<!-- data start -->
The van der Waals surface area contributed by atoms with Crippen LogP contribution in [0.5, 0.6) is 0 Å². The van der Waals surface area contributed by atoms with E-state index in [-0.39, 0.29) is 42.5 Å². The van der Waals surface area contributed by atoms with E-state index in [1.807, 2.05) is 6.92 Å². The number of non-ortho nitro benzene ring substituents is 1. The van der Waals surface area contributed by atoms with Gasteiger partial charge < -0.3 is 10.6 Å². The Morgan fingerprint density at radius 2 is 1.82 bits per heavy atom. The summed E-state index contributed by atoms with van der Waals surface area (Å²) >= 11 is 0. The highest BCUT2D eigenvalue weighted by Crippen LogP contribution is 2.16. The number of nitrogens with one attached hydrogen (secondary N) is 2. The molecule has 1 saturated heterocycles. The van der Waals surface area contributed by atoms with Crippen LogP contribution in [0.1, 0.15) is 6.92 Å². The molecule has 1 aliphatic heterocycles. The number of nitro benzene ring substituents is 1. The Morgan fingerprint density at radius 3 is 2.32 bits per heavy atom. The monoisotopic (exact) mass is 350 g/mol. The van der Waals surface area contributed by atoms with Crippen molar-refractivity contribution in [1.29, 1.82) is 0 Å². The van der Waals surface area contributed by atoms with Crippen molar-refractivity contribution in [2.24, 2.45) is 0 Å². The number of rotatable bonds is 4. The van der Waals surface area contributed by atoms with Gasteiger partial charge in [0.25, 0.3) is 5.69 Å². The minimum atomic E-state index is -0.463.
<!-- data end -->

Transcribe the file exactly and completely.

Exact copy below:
The van der Waals surface area contributed by atoms with Crippen LogP contribution in [0.5, 0.6) is 0 Å². The van der Waals surface area contributed by atoms with E-state index in [-0.39, 0.29) is 42.5 Å². The van der Waals surface area contributed by atoms with E-state index in [1.807, 2.05) is 6.92 Å². The number of non-ortho nitro benzene ring substituents is 1. The van der Waals surface area contributed by atoms with Gasteiger partial charge < -0.3 is 10.6 Å². The Morgan fingerprint density at radius 2 is 1.82 bits per heavy atom. The summed E-state index contributed by atoms with van der Waals surface area (Å²) >= 11 is 0. The highest BCUT2D eigenvalue weighted by Crippen LogP contribution is 2.16. The number of nitrogens with one attached hydrogen (secondary N) is 2. The molecule has 1 saturated heterocycles. The van der Waals surface area contributed by atoms with Crippen LogP contribution in [0.1, 0.15) is 6.92 Å². The molecule has 1 aliphatic heterocycles. The number of nitro benzene ring substituents is 1. The Morgan fingerprint density at radius 3 is 2.32 bits per heavy atom. The monoisotopic (exact) mass is 350 g/mol. The van der Waals surface area contributed by atoms with Crippen molar-refractivity contribution in [1.29, 1.82) is 0 Å². The van der Waals surface area contributed by atoms with Crippen molar-refractivity contribution in [2.24, 2.45) is 0 Å². The number of rotatable bonds is 4. The van der Waals surface area contributed by atoms with Gasteiger partial charge in [0.25, 0.3) is 5.69 Å². The minimum atomic E-state index is -0.463.